are listed as (GM) in the list of type-material and material examined. Individual photographs were taken with 10 Mpixels resolution digital camera. Photograph files were grouped and transformed in *.tps files using TPSUtil V. 1.86 program (Rohlf, 2015). Landmarks were traced with the assistance of TPSDig V.2.2 program (Rohlf, 2015). The landmarks were aligned with procrustes superimposition 2D option of the program PAST (Hammer et al., 2001), and the same program was used for the multivariate canonical variate analysis (MANOVA/CVA option) and principal components analysis (Principal Components option) (Hammer et al., 2001). The procrustes superimposition eliminates variations in position, scale, and orientation of landmarks (Klingenberg, 2002), superimposing all individuals, adjusting and centering each configuration between homologous landmarks, and generating a reference configuration. The following landmarks were traced on each specimen: 1) contacting point of anterior tip of dentary with premaxilla; 2) tip of snout; 3) anterior border of snout; 4) posterior tip of maxillary bone; 5) anterior margin of eye; 6) posterior margin of eye; 7) posterior tip of supraoccipital process; 8) contacting point between posterior margin of third and fourth infraorbitals; 9) posterior margin of opercle; 10) pectoral-fin base; 11) dorsal-fin origin; 12) posterior insertion of dorsal fin; 13) adipose-fin origin; 14) posterior insertion of adipose fin; 15) tip of penultimate dorsal procurrent ray; 16) tip of penultimate ventral procurrent ray; 17) posterior insertion of anal fin; 18) anal-fin origin; and 19) pelvic-fin origin.
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If there were a ‘Highly Skilled Red Octopus’? The Case of Italian Highly Skilled Mobility at Times of Crisis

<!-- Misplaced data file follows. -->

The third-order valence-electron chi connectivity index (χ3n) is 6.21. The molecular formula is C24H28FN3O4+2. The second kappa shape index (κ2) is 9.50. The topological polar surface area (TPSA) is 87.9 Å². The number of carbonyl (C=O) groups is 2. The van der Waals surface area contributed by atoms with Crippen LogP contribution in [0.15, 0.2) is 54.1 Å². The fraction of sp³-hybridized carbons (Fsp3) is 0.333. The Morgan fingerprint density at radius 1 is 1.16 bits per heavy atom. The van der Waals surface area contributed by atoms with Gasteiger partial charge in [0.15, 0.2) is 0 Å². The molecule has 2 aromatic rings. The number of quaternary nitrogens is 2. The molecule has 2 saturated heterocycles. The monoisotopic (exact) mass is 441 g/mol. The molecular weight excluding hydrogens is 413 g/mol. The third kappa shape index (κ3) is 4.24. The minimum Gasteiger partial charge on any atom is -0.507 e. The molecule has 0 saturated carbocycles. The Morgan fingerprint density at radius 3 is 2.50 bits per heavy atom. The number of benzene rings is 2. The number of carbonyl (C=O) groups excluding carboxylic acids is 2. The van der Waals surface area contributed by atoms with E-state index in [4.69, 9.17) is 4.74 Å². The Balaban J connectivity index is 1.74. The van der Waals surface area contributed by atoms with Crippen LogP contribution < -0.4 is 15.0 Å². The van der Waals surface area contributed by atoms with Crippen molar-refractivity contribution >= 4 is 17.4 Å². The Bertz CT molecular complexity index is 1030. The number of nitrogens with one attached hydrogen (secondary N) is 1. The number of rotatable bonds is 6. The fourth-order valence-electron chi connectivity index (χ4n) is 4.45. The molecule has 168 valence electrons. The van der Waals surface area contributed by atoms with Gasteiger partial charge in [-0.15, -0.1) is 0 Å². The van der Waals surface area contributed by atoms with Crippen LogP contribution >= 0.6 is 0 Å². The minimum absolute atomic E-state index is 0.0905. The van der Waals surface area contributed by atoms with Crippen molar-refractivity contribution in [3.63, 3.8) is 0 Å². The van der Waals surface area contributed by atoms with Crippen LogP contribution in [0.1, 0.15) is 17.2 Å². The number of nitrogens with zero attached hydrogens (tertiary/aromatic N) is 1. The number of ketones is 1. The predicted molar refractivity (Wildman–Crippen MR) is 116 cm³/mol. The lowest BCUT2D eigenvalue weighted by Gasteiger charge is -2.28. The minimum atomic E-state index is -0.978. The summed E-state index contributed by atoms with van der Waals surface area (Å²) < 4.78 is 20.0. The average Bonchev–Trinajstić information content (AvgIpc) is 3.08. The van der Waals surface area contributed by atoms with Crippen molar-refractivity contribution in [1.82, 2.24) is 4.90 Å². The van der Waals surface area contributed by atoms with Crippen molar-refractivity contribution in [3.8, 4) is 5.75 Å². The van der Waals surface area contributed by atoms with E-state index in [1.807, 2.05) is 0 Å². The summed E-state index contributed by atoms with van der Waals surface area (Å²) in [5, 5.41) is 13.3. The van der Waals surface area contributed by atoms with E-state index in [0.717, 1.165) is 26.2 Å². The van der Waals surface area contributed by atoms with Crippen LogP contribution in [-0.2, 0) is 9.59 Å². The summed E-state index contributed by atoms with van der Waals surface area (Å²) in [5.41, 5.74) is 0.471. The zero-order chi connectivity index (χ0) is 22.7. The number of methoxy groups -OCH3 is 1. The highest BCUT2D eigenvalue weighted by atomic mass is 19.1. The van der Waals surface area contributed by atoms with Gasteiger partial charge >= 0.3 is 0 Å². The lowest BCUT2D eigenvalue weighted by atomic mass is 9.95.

If there were a ‘Highly Skilled Red Octopus’? The Case of Italian Highly Skilled Mobility at Times of Crisis

This paper has looked at the dynamics of highly skilled workers‟ mobility from Italy considering the phase of economic crisis that the country is still experiencing. Although the available literature on current highly skilled migration from Italy is still in its infancy, two recent empirical researches have been critically discussed. These two studies are relevant mainly because they provide evidence of the fact that a certain amount of talented Italians is headed in a range of countries, which are not part of the traditional „core‟, namely Southern and Eastern European countries. Thus, it is reasonably clear that reducing the mobility of highly skilled Italians today to a South-North movement represents an oversimplification of reality. Indeed, the „blue banana‟ – and, by extension, the migrations for economic reasons – can only partially explain the wide variety of movements that is taking place nowadays among the highly skilled Italians.
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Bimodal variation in mercury wet deposition to the coastal zone of the southern Baltic

Bimodal variation in mercury wet deposition to the coastal zone of the southern Baltic

Ebinghaus, R., Jennings, S. G., Schroeder, W. H., Berg ,T., Donaghy, T., Guentzel, J., Kenny, C., Kock, H. H., Kvietkus, K., Landing, W., M ¨uhleck, T., Munthe, J., Prestbo, E. M., Schnee- berger, D., Slemr, F., Sommar, J., Urba, A., Wallschl ¨ager, D., and Xiao, Z.: International field intercomparison measurements of atmospheric mercury species at Mace Head, Ireland, At- mos. Environ., 33, 3063–3073, 1999.

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J. Braz. Chem. Soc.  vol.10 número2

J. Braz. Chem. Soc. vol.10 número2

Efforts to develop flow systems for the determination of gaseous analytes in gaseous samples are critically reviewed. Although flow systems present a suitable alternative to management and processing of gaseous samples, relatively few papers dealing with this subject are found in the literature. The increased demand for determination of gaseous analytes, the advent of automated systems based on microcomputers and new devices, such as miniature solenoid valves, which facilitate manipulation of gaseous samples, and the easy access to gaseous standards has, along, driven some recent progress towards the use of flow systems. Flow systems constitute a versatile option capable to be applied to a wide concentration range, rapid, easy to operate with relatively low sample volume, becoming a low cost approach for determination of gaseous analytes.